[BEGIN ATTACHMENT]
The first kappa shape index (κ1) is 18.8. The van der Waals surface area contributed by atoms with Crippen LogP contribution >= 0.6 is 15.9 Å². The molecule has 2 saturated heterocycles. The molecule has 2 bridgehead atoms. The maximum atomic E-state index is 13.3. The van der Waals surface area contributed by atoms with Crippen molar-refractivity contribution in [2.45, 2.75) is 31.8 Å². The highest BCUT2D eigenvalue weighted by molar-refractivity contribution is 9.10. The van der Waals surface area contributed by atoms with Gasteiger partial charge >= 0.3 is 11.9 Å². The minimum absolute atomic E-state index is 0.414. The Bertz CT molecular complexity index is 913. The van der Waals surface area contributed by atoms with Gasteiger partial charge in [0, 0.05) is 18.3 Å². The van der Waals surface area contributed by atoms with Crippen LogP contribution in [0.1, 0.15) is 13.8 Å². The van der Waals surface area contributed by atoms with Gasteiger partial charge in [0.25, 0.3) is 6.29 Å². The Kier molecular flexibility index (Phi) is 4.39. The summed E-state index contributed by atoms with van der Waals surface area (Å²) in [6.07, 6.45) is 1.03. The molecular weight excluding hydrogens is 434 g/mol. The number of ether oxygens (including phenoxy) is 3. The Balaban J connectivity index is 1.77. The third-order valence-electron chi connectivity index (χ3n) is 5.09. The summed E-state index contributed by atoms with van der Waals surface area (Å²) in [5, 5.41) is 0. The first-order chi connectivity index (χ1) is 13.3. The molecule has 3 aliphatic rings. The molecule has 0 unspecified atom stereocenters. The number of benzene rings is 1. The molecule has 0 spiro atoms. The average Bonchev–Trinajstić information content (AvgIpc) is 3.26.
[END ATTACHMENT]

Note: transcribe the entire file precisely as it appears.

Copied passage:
The first kappa shape index (κ1) is 18.8. The van der Waals surface area contributed by atoms with Crippen LogP contribution >= 0.6 is 15.9 Å². The molecule has 2 saturated heterocycles. The molecule has 2 bridgehead atoms. The maximum atomic E-state index is 13.3. The van der Waals surface area contributed by atoms with Crippen molar-refractivity contribution in [2.45, 2.75) is 31.8 Å². The highest BCUT2D eigenvalue weighted by molar-refractivity contribution is 9.10. The van der Waals surface area contributed by atoms with Gasteiger partial charge >= 0.3 is 11.9 Å². The minimum absolute atomic E-state index is 0.414. The Bertz CT molecular complexity index is 913. The van der Waals surface area contributed by atoms with Gasteiger partial charge in [0, 0.05) is 18.3 Å². The van der Waals surface area contributed by atoms with Crippen LogP contribution in [0.1, 0.15) is 13.8 Å². The van der Waals surface area contributed by atoms with Gasteiger partial charge in [0.25, 0.3) is 6.29 Å². The Kier molecular flexibility index (Phi) is 4.39. The summed E-state index contributed by atoms with van der Waals surface area (Å²) in [6.07, 6.45) is 1.03. The molecular weight excluding hydrogens is 434 g/mol. The number of ether oxygens (including phenoxy) is 3. The Balaban J connectivity index is 1.77. The third-order valence-electron chi connectivity index (χ3n) is 5.09. The summed E-state index contributed by atoms with van der Waals surface area (Å²) in [5, 5.41) is 0. The first-order chi connectivity index (χ1) is 13.3. The molecule has 3 aliphatic rings. The molecule has 0 unspecified atom stereocenters. The number of benzene rings is 1. The molecule has 0 spiro atoms. The average Bonchev–Trinajstić information content (AvgIpc) is 3.26.